Tuesday, September 22, 2009

14 reasons why property taxes go up or down from year to year
As cities work through the processes of setting levies and planning budgets for 2010, homeowners are likely wondering what those processes will mean for next year's property taxes. A couple of years ago, the Association of Minnesota Counties, Minnesota School Boards Association, and League of Minnesota Cities partnered to produce a short video and informational brochure describing the reasons why the amount you pay for property taxes is different each year. A summary of those reasons is listed below. A copy of the video may also be found on the City of St. Paul's web site.

1. The market value of a property may change.
2. The market value of other properties in your taxing district may change, shifting taxes from one property to another.
3. The state general property tax may change.
4. The city budget and levy may change.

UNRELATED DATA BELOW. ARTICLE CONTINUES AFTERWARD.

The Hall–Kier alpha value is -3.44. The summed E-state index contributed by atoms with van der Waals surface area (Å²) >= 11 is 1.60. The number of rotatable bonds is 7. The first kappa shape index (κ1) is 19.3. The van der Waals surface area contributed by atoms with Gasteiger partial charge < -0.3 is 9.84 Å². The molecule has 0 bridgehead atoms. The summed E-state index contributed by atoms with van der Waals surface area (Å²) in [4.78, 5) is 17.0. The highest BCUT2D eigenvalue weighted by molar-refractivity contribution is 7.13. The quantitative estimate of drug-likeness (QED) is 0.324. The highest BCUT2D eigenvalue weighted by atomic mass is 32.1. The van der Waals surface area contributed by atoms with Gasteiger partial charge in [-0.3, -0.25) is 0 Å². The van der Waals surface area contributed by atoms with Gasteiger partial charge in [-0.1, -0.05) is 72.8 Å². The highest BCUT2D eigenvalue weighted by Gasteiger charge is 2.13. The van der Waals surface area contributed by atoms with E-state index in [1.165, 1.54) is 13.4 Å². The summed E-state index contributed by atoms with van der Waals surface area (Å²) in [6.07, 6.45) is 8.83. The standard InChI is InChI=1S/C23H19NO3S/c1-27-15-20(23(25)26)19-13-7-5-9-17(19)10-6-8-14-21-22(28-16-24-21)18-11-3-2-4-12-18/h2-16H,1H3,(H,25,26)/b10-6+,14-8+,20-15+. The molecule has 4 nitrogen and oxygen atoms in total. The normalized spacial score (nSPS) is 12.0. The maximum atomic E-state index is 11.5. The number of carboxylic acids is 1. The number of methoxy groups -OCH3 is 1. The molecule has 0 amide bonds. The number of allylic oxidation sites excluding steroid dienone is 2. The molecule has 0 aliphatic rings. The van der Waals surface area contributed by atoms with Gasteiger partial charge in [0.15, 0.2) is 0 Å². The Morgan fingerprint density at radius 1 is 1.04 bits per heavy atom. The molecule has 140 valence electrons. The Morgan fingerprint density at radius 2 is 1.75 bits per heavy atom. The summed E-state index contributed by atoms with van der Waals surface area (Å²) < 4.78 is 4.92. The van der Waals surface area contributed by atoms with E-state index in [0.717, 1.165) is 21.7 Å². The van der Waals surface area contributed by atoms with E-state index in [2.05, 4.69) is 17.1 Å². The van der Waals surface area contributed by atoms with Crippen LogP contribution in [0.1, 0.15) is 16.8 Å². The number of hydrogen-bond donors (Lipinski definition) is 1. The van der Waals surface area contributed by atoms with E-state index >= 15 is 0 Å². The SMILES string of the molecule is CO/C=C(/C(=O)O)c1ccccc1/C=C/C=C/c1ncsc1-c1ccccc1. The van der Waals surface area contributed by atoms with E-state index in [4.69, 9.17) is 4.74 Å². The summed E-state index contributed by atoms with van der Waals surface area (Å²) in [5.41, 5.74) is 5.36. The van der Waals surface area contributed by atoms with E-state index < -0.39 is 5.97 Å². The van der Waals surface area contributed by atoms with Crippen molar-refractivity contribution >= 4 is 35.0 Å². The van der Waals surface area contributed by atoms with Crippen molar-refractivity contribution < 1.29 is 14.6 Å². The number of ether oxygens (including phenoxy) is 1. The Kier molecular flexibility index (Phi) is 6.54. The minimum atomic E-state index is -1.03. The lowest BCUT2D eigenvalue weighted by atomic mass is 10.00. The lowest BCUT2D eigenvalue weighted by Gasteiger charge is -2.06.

5. The township budget and levy may change.
6. The county budget and levy may change.
7. The school district's budget and levy may change.
8. A special district's budget and levy may change.
9. Special assessments may be added to your property tax bill.
10. Voters may have approved a school, city/township, county, or special district referendum.
11. Federal and state mandates may have changed.
12. Aid and revenue from the state and federal governments may have changed.
13. The state legislature may have changed the portion of the tax base paid by different types of properties.
14. Other state law changes may adjust the tax base.

Reason #12, of course, has special significance this year (and, perhaps, for years to come) in light of the Governor's recent unallotment of local government aid payments and market value homestead credits, affecting the vast majority of Minnesota city budgets. That unfortunate decision has already been responsible for proposed property tax increases and significant service cuts in several Minnesota cities for 2010.

Does all of this sound complicated? It is, but there are additional resources here, here, and here for those wanting to learn more about Minnesota's property tax system.